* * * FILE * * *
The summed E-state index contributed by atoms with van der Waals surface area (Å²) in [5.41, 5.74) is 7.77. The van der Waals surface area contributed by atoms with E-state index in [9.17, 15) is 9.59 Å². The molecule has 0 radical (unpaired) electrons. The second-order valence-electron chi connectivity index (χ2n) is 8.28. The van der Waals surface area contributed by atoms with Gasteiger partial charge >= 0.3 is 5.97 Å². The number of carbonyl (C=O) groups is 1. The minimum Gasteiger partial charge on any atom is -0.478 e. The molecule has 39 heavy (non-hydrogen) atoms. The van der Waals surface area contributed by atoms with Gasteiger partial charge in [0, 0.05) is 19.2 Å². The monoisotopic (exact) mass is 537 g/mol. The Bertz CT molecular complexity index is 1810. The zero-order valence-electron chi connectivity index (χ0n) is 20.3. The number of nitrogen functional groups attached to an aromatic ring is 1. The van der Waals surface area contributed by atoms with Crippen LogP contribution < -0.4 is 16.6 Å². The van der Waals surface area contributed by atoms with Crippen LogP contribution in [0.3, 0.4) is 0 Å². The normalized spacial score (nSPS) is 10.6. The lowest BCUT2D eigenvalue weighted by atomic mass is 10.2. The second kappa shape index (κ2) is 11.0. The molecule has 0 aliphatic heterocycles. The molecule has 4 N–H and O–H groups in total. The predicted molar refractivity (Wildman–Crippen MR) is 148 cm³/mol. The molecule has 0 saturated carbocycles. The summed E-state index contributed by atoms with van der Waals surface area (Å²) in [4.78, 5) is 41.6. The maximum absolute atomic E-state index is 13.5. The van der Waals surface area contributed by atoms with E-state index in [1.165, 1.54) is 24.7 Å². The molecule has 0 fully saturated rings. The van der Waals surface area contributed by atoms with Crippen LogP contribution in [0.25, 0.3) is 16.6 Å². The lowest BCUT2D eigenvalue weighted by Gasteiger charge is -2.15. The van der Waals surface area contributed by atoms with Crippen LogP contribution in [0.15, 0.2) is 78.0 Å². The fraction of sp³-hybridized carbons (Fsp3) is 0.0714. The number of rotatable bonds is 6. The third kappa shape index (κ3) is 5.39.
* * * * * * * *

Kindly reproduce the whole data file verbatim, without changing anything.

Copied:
The summed E-state index contributed by atoms with van der Waals surface area (Å²) in [5.41, 5.74) is 7.77. The van der Waals surface area contributed by atoms with E-state index in [9.17, 15) is 9.59 Å². The molecule has 0 radical (unpaired) electrons. The second-order valence-electron chi connectivity index (χ2n) is 8.28. The van der Waals surface area contributed by atoms with Gasteiger partial charge >= 0.3 is 5.97 Å². The number of carbonyl (C=O) groups is 1. The minimum Gasteiger partial charge on any atom is -0.478 e. The molecule has 39 heavy (non-hydrogen) atoms. The van der Waals surface area contributed by atoms with Gasteiger partial charge in [0, 0.05) is 19.2 Å². The monoisotopic (exact) mass is 537 g/mol. The Bertz CT molecular complexity index is 1810. The zero-order valence-electron chi connectivity index (χ0n) is 20.3. The number of nitrogen functional groups attached to an aromatic ring is 1. The van der Waals surface area contributed by atoms with Crippen LogP contribution < -0.4 is 16.6 Å². The van der Waals surface area contributed by atoms with Crippen LogP contribution in [0.3, 0.4) is 0 Å². The normalized spacial score (nSPS) is 10.6. The lowest BCUT2D eigenvalue weighted by atomic mass is 10.2. The second kappa shape index (κ2) is 11.0. The molecule has 0 aliphatic heterocycles. The molecule has 4 N–H and O–H groups in total. The predicted molar refractivity (Wildman–Crippen MR) is 148 cm³/mol. The molecule has 0 saturated carbocycles. The summed E-state index contributed by atoms with van der Waals surface area (Å²) in [4.78, 5) is 41.6. The maximum absolute atomic E-state index is 13.5. The van der Waals surface area contributed by atoms with E-state index in [1.165, 1.54) is 24.7 Å². The molecule has 0 fully saturated rings. The van der Waals surface area contributed by atoms with Crippen LogP contribution in [0.25, 0.3) is 16.6 Å². The lowest BCUT2D eigenvalue weighted by Gasteiger charge is -2.15. The van der Waals surface area contributed by atoms with Crippen LogP contribution in [0.15, 0.2) is 78.0 Å². The fraction of sp³-hybridized carbons (Fsp3) is 0.0714. The number of rotatable bonds is 6. The third kappa shape index (κ3) is 5.39.